Sunday, 27 January 2013
Book Review: Our Moon has Blood Clots, by Rahul Pandita
There are many recorded instances of victims of discrimination, violence or even genocide dishing out similar treatment to others. Kurds, long oppressed by the Arabs and later by the Ottoman Turks, were instrumental in the Armenian genocide during the First World War. Jews, who fled the Nazis and settled in Palestine, haven’t been too kind to Palestinians. In Sri Lanka, the LTTE was rather nasty to the Muslim community in areas under its control, at times forcing Muslims to vacate places like Chavakacheri and Jaffna enmasse. Poles, who were at the receiving end of multiple aggressors ranging from Russians and Germans to Tartars, are rather anti-Semitic even now. To a certain extent, the violence unleashed by the Kashmiri Muslim community against Pandits living in the Valley falls in this category. Kashmiri Muslims may claim with some justification that they have received a raw deal from the Indian government and the earlier Dogra rulers. However, their treatment of the Pandits whom they drove away from the valley in increasing numbers since 1990 will always be remembered as yet another instance of a majority community oppressing a defenceless minority community.
Rahul Pandita, currently an Associate editor at the Open Magazine, and author of Hello Bastar, an account of India’s Maoist movement, tells the story of how his family was forced to flee to Jammu from the Kashmir valley when he was fourteen and live in squalid camps where his mother never tired of telling people that their house in the valley had 22 rooms. Pandita’s favourite cousin Ravi stayed on in the valley and was killed along with two others as they travelled by bus. There is no doubt that countless other Pandits have similar stories to tell.
In Our Moon has Blood Clots, Pandita doesn’t offer any answers, despite the innumerable questions that pop up during the discourse. Pandita makes a half-hearted attempt to be neutral and unbiased, there are references to how Dogras rulers were ‘rough’ with the Muslim community and how Hindus in Jammu tried to exploit the refugees from the Valley, but the book is almost entirely the story of the Pandit exodus and Pandita doesn’t even try to present the other side’s point of view. I don’t blame him. Pandita’s pain is still too raw and fresh to even think of making an attempt to provide the other side of the story, though Pandita makes it clear that he has maintained his humanism throughout. Once at a television studio for a debate on human rights, as Pandita argued in support of a zero tolerance approach in respect of human rights violations in Kashmir, he was reprimanded by a drunk army general who reminded him that the militants whose human rights he advocated had forced him out of his home. ‘General, I’ve lost my home, not my humanity,’ Pandita retorted.
Pandita makes it clear that the atrocities (murder and rape) against Pandits were carried out by fellow Kashmiris, with a different religious persuasion, and not just by foreign militants who came from across the LoC. Pandita tells us that divide between the Pandits and Muslims existed much before 1990. Cricket matches between India and Pakistan always brought the differences to the fore. The Muslims in Kashmir supported Pakistan and the Pandits naturally rooted for India. On April 18, 1986, when Javed Miandad hit Chetan Sharma’s last ball for a six in Sharjah, ‘ít was as if it was Diwali in Kashmir. I think every cracker available in Kashmir was burst in the next one hour. People streamed out of their houses and on to the streets chanting Allah ho Akbar. In the nippy April weather of the Valley, people drank gallons of Limca to celebrate, the way they had seen cricket stars celebrate with champagne.' Earlier, on October 13, 1983, when India had played Pakistan in Srinagar, the first ever international cricket match held in Jammu & Kashmir, the stadium had erupted in support for Pakistan. Vengsarkar was hit with a half-eaten apple. Pandita and his cousin Ravi had watched with disbelief. Was it always like that? Did Kashmiri Muslims always support the Pakistani cricket team since the time of the Partition? Pandita doesn’t provide a clear answer.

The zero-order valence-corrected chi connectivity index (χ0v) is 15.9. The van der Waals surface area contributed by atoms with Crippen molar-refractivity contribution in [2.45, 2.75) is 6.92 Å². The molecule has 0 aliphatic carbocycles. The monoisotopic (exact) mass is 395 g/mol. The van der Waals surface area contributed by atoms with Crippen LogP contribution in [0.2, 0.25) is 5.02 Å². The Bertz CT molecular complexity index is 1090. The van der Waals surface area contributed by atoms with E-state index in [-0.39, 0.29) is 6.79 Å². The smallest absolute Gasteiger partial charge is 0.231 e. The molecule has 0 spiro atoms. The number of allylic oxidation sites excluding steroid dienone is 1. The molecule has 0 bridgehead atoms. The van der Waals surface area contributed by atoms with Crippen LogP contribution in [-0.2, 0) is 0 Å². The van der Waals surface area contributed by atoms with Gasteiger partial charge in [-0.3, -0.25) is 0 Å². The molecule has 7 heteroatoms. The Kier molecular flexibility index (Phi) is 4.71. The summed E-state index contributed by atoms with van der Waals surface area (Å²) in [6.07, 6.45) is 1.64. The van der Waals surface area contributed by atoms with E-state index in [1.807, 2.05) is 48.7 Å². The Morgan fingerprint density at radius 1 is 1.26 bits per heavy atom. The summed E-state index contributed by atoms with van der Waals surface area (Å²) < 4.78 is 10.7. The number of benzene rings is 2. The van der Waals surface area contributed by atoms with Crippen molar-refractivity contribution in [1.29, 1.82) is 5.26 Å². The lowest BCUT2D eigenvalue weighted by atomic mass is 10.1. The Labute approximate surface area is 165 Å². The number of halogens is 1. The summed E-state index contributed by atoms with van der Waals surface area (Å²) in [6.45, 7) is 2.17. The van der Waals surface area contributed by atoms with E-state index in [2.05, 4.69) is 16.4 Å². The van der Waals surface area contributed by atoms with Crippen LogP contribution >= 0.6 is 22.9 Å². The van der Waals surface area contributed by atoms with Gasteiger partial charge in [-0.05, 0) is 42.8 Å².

Pandita uses Ravi’s father as a narrator to describe the lie of the land at the time of the invasion by tribal levies immediately after the Partition. One gets the feeling that at that time the divide between Pandits and Muslims wasn’t so wide, though it did exist. Pandita doesn’t make it very clear when exactly the Hindu-Muslim divide grew to the extreme proportions one sees now.
In 1990, did Governor Jagmohan encourage Pandits to leave the Valley so that he could take stringent measures against the militants? Pandita rubbishes this theory. According to Pandita, Jagmohan was helpless. The administration had collapsed completely and sections of the state police were sympathetic to militants.
Even before I reached the end of the book I started wondering why the Indian government wasn’t taking more steps to make it possible for Pandits to return to the Valley. Create settlements for them, my brain screamed. When I reach the end of Pandita’s memoir, I find out that the Indian government has done just that and it isn’t working very well. A few thousand needy Pandits have moved back to the Valley and live in protected settlements which lack basic facilities. When they venture out in public, they, especially women, are targeted and harassed. The divide between Muslims and Pandits remains as wide as ever.
An honest account and a very good one at that, Our Moon has Blood Clots is a must read for anyone interested in the Kashmir dispute.